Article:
Meghan Markle has fit into the royal family so seamlessly, it's easy to forget she wasn't a legitimate part of it until now. A marker of her status change, however, sat prominently atop her head during her wedding to Prince Harry. Meghan Markle's tiara was the best bling with which to complete her wedding look and mark her entrance as a married woman into the British royal family.
Per a long-standing tradition, female royalty may only wear tiaras once they are married, or during their wedding. Even women born into the royal family (ahem, Princess Charlotte) are not permitted to rock a tiara before they become a Mrs. Jewelry expert Geoffrey Munn spoke to Town & Country and gave insight into this custom, "The tiara has its roots in classical antiquity and was seen as an emblem of the loss of innocence to the crowning of love." Munn continues that once married and technically allowed to wear tiaras, women can't go around wearing them every day of the week, "It is not the owner that triggers the wearing of tiaras but the event at which they are worn." Tiaras are a particularly special royal accessory, and should be saved for such occasions — namely, Meghan Markle's wedding day.
As was revealed from the moment Markle made her first appearance on the day of the royal wedding, she has indeed chosen to wear a tiara!
It is common for royal brides to borrow a tiara from the family's existing collection. Markle had the option to do this or to have a new creation designed for her special day. Out of the several tiaras Markle could've chosen from — The Cambridge Lover's Knot, The Spencer Tiara, The Cartier Halo Tiara, The Diamond Fringe Tiara, or The Strathmore Rose Tiara, just to name a few — it seems that Markle's tiara comes from the family. According to the official Royal Wedding website, Markle's "something borrowed" is actually Queen Mary's diamond bandeau, which Queen Elizabeth allowed her to wear for the big day. The site states that "the diamond bandeau is English and was made in 1932, with the centre brooch dating from 1893."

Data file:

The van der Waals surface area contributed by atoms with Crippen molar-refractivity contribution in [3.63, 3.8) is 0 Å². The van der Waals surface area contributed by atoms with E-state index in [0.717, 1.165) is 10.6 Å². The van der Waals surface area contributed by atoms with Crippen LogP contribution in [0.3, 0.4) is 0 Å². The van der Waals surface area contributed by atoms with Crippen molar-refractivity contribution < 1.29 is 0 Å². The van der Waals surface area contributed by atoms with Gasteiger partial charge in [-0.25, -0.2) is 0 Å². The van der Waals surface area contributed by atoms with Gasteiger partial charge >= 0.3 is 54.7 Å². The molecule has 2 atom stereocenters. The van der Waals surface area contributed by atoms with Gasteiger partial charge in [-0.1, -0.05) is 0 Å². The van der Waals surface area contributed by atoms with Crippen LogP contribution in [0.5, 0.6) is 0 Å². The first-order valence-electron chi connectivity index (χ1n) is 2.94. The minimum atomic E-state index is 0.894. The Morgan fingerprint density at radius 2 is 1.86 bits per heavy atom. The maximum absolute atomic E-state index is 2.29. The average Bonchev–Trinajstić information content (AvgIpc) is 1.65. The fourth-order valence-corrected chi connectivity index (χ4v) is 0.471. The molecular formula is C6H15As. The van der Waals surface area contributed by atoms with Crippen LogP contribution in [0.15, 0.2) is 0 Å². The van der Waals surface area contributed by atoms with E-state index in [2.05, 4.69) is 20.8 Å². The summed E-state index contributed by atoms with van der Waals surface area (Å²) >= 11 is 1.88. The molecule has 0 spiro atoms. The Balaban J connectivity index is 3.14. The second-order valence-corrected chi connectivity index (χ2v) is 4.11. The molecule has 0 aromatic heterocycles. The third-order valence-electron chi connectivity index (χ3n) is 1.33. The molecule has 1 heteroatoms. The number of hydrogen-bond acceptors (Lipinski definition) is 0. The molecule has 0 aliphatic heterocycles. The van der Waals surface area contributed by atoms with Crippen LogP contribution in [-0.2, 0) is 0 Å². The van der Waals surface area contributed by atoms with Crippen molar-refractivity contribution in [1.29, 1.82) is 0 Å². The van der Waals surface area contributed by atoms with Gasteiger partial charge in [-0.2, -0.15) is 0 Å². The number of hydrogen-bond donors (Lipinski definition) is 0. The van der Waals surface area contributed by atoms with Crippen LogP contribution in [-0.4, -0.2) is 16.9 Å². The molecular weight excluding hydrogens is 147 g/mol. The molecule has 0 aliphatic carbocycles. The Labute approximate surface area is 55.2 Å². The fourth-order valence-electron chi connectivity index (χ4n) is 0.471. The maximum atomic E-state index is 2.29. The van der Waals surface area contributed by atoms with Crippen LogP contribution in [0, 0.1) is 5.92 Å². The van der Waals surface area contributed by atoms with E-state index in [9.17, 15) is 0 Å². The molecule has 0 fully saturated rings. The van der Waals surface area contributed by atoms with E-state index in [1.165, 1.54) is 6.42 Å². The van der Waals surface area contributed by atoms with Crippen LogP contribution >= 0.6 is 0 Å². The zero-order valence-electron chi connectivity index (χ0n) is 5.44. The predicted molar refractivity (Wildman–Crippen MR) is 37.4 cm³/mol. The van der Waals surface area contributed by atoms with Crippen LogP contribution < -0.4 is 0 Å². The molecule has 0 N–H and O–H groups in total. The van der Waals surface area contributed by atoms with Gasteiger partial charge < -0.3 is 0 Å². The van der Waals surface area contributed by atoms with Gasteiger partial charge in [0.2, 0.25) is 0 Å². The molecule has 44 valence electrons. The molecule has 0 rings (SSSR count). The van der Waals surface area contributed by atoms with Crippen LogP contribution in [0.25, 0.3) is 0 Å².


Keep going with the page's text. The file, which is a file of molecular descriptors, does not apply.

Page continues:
Kate Middleton similarly made her tiara debut on the day of her wedding to Prince William in 2011. Middleton wore the Cartier Halo Tiara, which was made in 1936 and was bought as a gift by Queen Elizabeth's father for her mother. Queen Elizabeth received the crown when she turned 18 (I can't relate) and then lent it to Middleton to wear down the aisle. Even if Markle may have wanted to wear this same stunner, the queen was unable to accommodate, as it's currently on loan to the National Gallery of Australia.
Princess Diana also followed protocol and didn't touch a tiara until her wedding to Prince Charles. Diana didn't need to borrow from the queen, however, as her headpiece was supplied by her own family. The Spencer Tiara was a gift to Diana's grandmother on her wedding day, was then passed down through the family, and Diana was able to wear it for her own nuptials. Neither Middleton nor Markle have worn this tiara, as it still belongs to Diana's family, the Spencers. In fact, no one has worn it since Diana's death in 1997.
Princess Diana's headpiece aside, Markle now has access to way more tiaras than I do, and I hope she's got lots of big occasions coming up so I can see her wear all the jewels. And I think it's safe to say that Markle's tiara choice for today is the cherry on top of a classic, timeless look.